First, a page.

Posts tagged with ‘masculism’ include the following:
Was reading a YouTube comment gender debate—because I never want to be happy—when this happened.
These two were in a run-of-the-mill personal suffering pissing contest until something abruptly flipped and the dumb guy and the dumb girl both suddenly, angrily, started to prove each other’s points and didn’t realize that they weren’t fighting anymore.
Why Boys Have it Easy (-er) on Halloween
"Slut-shaming" is a very loaded term. It’s a thing, but it’s not applicable here.
Hugo Schwyzer, a feminist blogger and gender studies professor at Pasadena City College, says it well:
(Hugo’s status as an advocate for women and men has been questioned by both groups, but that doesn’t nullify every one of the observations he’s made.)
…those of us who advocate for girls aren’t primarily concerned that girls are showing too much skin. Rather, the problem lies in the compulsory sexualization that is so much a part of today’s Halloween celebrations for teens. A lot of us are more upset by the absence of options than by the absence of fabric; we know that pressuring girls to act sexy is not the same thing as encouraging them to develop a healthy, vibrant sexuality that they themselves own. I don’t have a problem with “sexy bar wench” costumes; I have a problem when those sorts of costumes are the only ones young women are expected or encouraged to wear.
One year, when I was little, I wanted to be Peter Pan for Halloween. My mom made me a costume and it looked awesome—I was so excited. I got to school, and a horde of Scream killers, Freddies, Jasons, and chainsaw murderers teased and laughed at me for having a “girly” costume. Because from a young age, boys are pressured to assert their junior masculinity in multiple ways, one of them being their Halloween costume. Tights and a cap-and-feather weren’t violent or dominant enough.
Things got better as I grew up. I could be pretty much whatever I wanted for Halloween, because there was a lot of diversity in what I saw other guys wearing. Ninjas, Ghostbusters, and Robots were still there, but so were judges, clowns, Hunter Thompson, mailmen, etc.
In many ways, it’s a microcosm of how media works. The brilliant tagline of Miss Representation comes to mind: you can’t be what you cant see. Lots of media paints a reductive/harmful/inaccurate/impossible picture of men, but it’s diluted by the sheer diversity and variety of male characters there are. There scores of strong and noble heroes, but there are also scores of meek and introverted geniuses, and scores of savvy, calculating villains.
Characters…costumes. You get it.
Now look at women. Look at women on Halloween. My female peers were pressured into being princesses and ballerinas as kids. Then they grew up, and what was the variety they were presented with? Sexy nurse, sexy cat, sexy teacher. Sexy ghostbuster, sexy clown, sexy ninja.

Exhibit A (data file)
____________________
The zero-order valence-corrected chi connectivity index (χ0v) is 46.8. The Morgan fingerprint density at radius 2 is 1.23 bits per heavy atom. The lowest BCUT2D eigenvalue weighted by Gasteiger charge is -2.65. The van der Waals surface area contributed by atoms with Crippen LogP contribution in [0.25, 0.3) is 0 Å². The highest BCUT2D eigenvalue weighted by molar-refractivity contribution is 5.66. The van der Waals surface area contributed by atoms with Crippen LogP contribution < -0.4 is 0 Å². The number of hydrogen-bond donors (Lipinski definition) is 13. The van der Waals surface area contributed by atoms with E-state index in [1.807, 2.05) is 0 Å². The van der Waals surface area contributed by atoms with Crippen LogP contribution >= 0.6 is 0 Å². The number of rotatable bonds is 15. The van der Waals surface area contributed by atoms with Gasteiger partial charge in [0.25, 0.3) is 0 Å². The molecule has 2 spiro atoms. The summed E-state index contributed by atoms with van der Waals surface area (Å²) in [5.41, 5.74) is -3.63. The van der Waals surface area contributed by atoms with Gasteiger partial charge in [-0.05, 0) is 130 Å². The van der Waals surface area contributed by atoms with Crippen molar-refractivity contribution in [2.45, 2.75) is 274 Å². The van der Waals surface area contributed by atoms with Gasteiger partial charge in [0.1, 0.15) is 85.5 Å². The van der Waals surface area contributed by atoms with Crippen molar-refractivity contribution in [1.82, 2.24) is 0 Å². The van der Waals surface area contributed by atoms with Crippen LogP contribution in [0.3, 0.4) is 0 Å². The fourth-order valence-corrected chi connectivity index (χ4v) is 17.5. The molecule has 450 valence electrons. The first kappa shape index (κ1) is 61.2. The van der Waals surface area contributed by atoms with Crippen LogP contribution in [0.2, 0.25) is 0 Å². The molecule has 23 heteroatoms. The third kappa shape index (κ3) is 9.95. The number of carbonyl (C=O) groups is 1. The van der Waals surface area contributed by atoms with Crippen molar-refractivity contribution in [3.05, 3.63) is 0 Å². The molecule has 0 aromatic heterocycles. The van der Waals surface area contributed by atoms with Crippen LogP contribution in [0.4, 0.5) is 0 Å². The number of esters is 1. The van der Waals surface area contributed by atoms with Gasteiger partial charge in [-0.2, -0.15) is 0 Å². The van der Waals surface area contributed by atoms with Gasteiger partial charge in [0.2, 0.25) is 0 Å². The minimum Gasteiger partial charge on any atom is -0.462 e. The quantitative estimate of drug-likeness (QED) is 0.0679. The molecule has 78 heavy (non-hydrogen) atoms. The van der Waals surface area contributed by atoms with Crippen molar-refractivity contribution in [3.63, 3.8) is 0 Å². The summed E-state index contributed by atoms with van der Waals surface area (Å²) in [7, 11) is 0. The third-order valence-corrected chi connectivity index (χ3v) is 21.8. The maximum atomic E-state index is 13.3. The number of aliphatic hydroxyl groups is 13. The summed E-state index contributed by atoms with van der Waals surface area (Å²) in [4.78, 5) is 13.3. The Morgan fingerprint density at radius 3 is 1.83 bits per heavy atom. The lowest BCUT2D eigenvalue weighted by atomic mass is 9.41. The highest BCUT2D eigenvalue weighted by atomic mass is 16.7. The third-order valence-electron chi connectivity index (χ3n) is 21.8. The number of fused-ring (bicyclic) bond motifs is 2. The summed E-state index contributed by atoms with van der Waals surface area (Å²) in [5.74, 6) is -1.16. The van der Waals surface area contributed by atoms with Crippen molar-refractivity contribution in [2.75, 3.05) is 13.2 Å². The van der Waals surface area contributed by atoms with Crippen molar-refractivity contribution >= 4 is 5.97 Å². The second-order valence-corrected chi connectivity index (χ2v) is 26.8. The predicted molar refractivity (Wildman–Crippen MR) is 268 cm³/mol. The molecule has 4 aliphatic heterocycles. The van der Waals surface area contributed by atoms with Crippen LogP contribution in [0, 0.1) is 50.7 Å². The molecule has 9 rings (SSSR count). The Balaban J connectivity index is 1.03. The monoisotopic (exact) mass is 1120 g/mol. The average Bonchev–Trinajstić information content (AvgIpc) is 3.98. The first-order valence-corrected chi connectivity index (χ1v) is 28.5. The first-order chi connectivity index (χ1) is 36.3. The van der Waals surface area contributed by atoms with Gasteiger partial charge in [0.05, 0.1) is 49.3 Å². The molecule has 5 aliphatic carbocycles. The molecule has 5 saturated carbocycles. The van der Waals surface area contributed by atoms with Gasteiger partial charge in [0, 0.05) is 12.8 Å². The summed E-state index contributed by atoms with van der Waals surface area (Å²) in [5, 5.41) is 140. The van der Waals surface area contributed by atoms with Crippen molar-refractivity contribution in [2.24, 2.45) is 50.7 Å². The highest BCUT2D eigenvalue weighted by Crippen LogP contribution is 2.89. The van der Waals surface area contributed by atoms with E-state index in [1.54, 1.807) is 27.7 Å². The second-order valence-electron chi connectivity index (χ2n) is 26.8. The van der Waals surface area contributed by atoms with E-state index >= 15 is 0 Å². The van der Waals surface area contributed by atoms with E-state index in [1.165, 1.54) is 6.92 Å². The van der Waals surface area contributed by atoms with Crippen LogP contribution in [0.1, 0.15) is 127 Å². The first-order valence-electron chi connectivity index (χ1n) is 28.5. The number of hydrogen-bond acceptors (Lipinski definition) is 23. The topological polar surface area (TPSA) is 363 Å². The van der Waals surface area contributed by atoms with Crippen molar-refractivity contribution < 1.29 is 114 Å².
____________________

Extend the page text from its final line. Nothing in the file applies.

The praise that most frequently falls on a little boy’s ears is “did you lift that by yourself? you’re so strong! you’re going to grow up to be big and strong!” This, of course, reflects and reinforces the values we use to assess males. It outweighs “you’re so smart” and the especially rare “you’re so handsome.”
BUT by nowhere near as much as “you’re so pretty!” dominates the ears of little girls. It’s the go-to compliment. Girls are raised by media and even by unwitting parents to derive most of their confidence from their appearance. They’re taught that their value is in their body and their face, and so it remains that way. And “pretty” eventually morphs into “sexy.”
When my male friend chooses a costume, he might choose one because it’s scary (Werewolf) or cool™ (James Bond) or funny (Austin Powers) or esoteric (Captain Kirk). Some guys think of costumes based on what will show off their bodies, but it’s an even mix. Those guys are out for validation—they want to be looked at and found attractive. And that’s a natural (if often overindulged) desire.
When my female friend chooses a costume, she has to face the inevitable question: sexy or non-sexy? That’s the first question. Our culture has made it so. If she doesn’t want to show off her body, or doesn’t feel she has the “right” body to show off, she settles on a non-sexy costume. Then she has to accept that she’s going to line up for pictures in her cool homemade robot costume with a group of friends that are showing more skin than not, and she’s going to be perceived as the frumpy one. Some people will perceive it as a sign of weakness or unattractiveness or prudishness. Even if she doesn’t subscribe to that cultural mindset, she’s surrounded by people who do.
It’s not like girls naturally have the show-offy mindset of the Chippendales guys, it’s just that they’re told by the culture that it’s all they have to offer.
The argument that dressing in a low-cut belly-shirt and booty shorts for Halloween is an empowering display of the female form will never sit right with me. Even if that is truly the intention in some cases, and that validation and craving desire have nothing to do with it, we live in a culture where a girl’s appearance is viewed as her most important characteristic, and I think these costumes just play into that.